Hey, where's the usual guy?
So he got his promotion then?
He's being... asked to clarify one or two things from your last session.
Okay. So I'm now on childminding duty?
What? No! I'm twenty-six!
And I'm the tooth fairy.
Really? You're... not what I expected you to look like.
TELL ME WHAT I WANT TO KNOW!
How about you ask me a question, so I know what that is exactly.
Oh, yeah. Silly me.
Where did you lot find this clown?
Wait. There's a note here from Comrade Корень. It says...
"In the circus. Literally."
Explains a lot. You could fit twenty-six of you in a Trabi.
Right, back to work. Umm... where is Atlantis?
Good question. You could ask twenty-six "independent Atlantologists" and come up with... about twenty-six different answers. If you're lucky, one of them will be the same as Plato's.
Yeah, they're a strange lot. Very hit-and-miss. Some of them do fine research and come up with... spectacularly wrong answers. In the shallow end of the pool, they seem to be the sort of people who point at the sun and say "look! A shiny UFO!"
Ah, but can you prove it's not?
What I mean to say is, a lot of this star nonsense, that seems pretty much like a capitalist fudge to put off genuine scholarly inquiry into the nature and origins of the sun.
Well, I would call it a shiny nuclear fusion reactor providing free energy to everyone on earth without discrimination (well, more if you live in a sunny place, less if you happen to be a penguin...
I knew it! The sun is a good socialist!
... and anyone who has read this far down the page deserves an apology for me taking this long to tell them that Atlantis was located in the Atlantic Ocean, with its presumably easternmost point not too far from the coasts of Spain and Morocco, approaching the Strait of Gibraltar [Crit. 114b].
And the alternatives?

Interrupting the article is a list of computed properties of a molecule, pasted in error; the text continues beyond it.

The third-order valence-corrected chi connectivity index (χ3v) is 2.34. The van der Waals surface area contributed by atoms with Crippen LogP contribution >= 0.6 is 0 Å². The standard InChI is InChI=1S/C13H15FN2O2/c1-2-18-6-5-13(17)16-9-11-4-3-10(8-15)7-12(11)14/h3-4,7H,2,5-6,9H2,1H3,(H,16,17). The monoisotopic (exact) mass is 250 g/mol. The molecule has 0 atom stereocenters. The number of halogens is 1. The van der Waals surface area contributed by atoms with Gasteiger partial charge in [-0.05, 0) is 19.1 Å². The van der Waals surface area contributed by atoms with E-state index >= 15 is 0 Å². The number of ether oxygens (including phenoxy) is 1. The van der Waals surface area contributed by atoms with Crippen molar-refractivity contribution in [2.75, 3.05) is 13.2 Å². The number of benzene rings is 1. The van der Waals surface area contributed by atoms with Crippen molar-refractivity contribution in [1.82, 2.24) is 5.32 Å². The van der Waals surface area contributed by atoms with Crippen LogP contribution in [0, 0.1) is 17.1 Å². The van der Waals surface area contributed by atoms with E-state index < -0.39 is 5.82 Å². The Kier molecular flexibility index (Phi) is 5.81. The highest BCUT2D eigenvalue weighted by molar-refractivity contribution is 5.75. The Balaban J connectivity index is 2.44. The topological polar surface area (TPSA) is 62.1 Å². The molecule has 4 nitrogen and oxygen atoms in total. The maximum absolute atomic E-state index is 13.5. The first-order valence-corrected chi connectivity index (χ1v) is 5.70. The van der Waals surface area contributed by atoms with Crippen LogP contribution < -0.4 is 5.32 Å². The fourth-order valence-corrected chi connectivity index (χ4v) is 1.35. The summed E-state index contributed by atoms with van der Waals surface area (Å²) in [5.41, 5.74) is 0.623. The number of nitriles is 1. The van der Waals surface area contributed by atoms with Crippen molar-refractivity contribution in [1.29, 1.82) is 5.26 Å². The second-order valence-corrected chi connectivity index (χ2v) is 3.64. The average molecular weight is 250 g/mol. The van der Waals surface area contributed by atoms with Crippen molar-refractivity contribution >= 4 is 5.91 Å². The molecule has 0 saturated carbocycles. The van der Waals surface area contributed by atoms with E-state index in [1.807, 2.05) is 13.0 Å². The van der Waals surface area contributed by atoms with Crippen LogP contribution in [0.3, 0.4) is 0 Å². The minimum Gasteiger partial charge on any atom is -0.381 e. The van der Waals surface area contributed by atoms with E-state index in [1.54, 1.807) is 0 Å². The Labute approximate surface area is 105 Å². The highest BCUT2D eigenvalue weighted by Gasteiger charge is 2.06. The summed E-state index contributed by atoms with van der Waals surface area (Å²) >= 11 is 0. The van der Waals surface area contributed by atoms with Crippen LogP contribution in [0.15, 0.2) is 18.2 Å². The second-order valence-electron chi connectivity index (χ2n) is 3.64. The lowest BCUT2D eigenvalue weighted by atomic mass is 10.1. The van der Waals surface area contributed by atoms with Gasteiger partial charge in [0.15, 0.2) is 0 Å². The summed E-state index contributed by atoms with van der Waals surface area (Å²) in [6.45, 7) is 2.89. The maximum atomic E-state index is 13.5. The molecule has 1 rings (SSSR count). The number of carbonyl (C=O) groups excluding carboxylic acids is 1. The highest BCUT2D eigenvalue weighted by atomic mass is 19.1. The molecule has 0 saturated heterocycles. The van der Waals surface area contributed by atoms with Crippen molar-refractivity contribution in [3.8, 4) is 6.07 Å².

Er, there are none. Any attempt to locate Atlantis in some far-flung locale, despite whatever other evidence is brought to bear or how much the owner of the theory may feel his or her work on the subject is definitive, is hamstrung by the simple fact that Plato tells the reader quite plainly where Atlantis was supposed to have been.
Any proposed Atlantis which is not where Plato makes it clear he imagines it was, and without any mechanism, plausible or otherwise, for how Atlantis came to be elsewhere, I think it's fair to say, is probably not Atlantis.
Ah, that's where you're wrong. I've read Plato and he never mentions Spain, Morocco or the Strait of Gibraltar.
Actually, he does. He just gives them different names, the names they had back when he was alive, well and living in Athens (or wherever).
You see, my friend, the Atlantic Ocean takes its name from Atlas, the titan who held up the sky, and who was located in the far west, in a place which became known as Mount Atlas. This is the modern Atlas range in north-western Africa.
The easternmost part of Atlantis was known as Gadira after Atlas' twin brother Gadeirus or Eumelus. The adjacent coastline and islands took the name, hence the name of the Tyrian colony at Gades (modern Cádiz), according to the Critias [114b]. Cádiz being located on a former island in south-western Iberia.
As for the Strait of Gibraltar, this was known in antiquity as the Pillars of Heracles
, after the hero who was in this region during the latter stages of his legendary labours, rustling cattle on Erytheia (often associated with Gades) and meeting Atlas on the quest for the Apples of the Hesperides.
You're very confident, aren't you? What if I told you that there were other Pillars of Heracles?
Then I would ask you to provide solid references for the use of the term for anywhere other than what is now the Strait of Gibraltar at or in the century or so before the time Plato was writing.
Oh... I'll get back to you on that.